Ceramic separators are considered to be porous separators whose pores facilitate ion transport while separating anolyte and catholyte. Considering the pore size of common ceramic materials, they can be classified as ultra-filtration (UF, pore diameter of 10–100 nm) or micro-filtration (MF, pore diameter of 100–104 nm) [13,19]. Not only the porosity affects MFC performance, but also clay composition, wall thickness, pore size distribution, and density may well play important roles in MFC performance, which in turn these parameters can be optimized for a specific target application [17].
Winfield et al. compared earthenware and terracotta in cylindrical MFCs and reported that earthenware generated a 75% higher power than terracotta, which was a similar level of power produced from a cation exchange membrane (CEM) [20]. Another study by Pasternak et al. also suggested earthenware is compatible to conventional ion exchange membranes for MFCs in terms of performance and cost after comparing four different types of ceramic: mullite, earthenware, pyrophyllite and alumina in cylindrical single-chamber MFCs [21]. In that study, the highest performance was observed in ceramics with porosities ranging between 2 and 14%. Jimenez et al. investigated the effect of ceramic separator thickness on MFC performance [22]. They tested cylindrical fine fire clay ceramic separators with different thicknesses (2.5, 5 and 10 mm) and reported the higher power and catholyte production was obtained from the thinnest separator of 2.5 mm. In a different study looking into the effect of thickness and porosity of ceramic separators, optimum ceramic separator thickness for MFC power generation depends on the porosity [23]. For highly porous ceramics (porosity of 30.5%), power output was proportional to the thickness (highest power output of 321 mW·m2 obtained from 9 mm thick senators), whereas a thinner separator (thickness of 3 mm) was more favourable for less porous ceramics (porosity of 11.0%). If a separator is extremely porous such as tissue paper, then there is insufficient separation between the electrodes and a short circuit can occur [24]. In less extreme cases, high porosity can result in anolyte crossover to the cathode chamber, both reducing the amount of available substrate for electrochemically active biofilms and promoting heterotrophic bacterial growth on the cathode. Oxygen transfer from the cathode to the anode can also be an issue in this case.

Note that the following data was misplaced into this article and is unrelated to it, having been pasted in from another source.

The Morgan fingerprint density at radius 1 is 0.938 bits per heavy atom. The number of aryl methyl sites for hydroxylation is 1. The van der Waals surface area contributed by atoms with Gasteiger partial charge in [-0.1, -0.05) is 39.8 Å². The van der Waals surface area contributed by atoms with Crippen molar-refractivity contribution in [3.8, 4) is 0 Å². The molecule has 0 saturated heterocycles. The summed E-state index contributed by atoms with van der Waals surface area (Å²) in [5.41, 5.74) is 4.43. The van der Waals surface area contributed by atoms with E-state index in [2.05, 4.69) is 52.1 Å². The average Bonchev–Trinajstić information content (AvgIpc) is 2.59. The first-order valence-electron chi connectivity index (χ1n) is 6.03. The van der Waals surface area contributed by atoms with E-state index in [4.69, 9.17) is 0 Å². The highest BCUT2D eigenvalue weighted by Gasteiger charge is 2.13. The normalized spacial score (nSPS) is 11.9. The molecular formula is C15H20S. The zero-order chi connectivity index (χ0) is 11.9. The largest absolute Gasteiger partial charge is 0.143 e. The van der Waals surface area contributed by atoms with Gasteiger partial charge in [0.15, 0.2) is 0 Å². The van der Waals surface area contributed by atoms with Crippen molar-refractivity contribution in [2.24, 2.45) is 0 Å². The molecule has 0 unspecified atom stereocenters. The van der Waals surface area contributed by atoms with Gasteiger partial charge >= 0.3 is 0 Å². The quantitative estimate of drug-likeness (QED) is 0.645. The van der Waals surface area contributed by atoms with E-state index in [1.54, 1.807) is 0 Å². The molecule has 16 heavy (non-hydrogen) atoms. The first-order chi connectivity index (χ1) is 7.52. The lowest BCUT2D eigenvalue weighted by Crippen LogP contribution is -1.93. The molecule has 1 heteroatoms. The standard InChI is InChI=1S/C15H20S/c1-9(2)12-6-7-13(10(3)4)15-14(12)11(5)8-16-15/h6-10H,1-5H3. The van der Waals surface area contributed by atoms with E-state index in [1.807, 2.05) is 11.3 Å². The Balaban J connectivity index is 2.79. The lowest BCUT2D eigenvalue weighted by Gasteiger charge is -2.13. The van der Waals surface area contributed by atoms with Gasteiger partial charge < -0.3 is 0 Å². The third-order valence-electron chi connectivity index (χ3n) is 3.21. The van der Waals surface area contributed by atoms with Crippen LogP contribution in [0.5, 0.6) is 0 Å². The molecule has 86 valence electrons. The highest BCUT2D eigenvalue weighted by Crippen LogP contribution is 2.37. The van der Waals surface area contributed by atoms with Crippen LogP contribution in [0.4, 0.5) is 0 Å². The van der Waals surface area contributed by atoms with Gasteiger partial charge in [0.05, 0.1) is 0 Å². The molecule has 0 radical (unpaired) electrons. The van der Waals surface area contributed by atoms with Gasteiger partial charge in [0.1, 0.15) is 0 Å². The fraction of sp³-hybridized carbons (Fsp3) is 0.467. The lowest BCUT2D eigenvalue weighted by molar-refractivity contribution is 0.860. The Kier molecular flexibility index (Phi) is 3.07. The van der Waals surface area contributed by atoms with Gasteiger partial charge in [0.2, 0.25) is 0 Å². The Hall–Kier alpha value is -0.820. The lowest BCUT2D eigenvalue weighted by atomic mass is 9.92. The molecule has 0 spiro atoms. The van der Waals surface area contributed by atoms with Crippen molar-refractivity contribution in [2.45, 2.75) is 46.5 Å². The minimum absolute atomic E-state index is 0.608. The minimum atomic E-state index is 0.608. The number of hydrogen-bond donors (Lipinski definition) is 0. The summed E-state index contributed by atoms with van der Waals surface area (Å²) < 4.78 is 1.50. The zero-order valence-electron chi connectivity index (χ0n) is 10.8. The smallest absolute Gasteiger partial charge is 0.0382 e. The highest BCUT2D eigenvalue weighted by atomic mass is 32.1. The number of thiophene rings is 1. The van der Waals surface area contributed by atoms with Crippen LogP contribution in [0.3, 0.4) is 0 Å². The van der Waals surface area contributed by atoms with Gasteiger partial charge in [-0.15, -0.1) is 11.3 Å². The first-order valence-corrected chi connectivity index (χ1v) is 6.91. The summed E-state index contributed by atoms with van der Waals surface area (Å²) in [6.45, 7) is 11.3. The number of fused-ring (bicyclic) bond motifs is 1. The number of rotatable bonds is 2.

For successful implementation of ceramic separators in MFCs, understanding the relations between their properties and performance as MFC separators is crucial. Also testing long-term operation is required for practical applications. Nevertheless, there is still much need for comprehensive studies looking into these aspects in the field. The main objective of the present study was to investigate the effect of ceramic material properties on their performance as MFC separators. Three different clay-based ceramics with the same thickness of 3 mm were compared in terms of power output both in short-term and long-term operations. Not only porosity but also pore size of each test ceramic material was measured and its influence on the performance was analysed.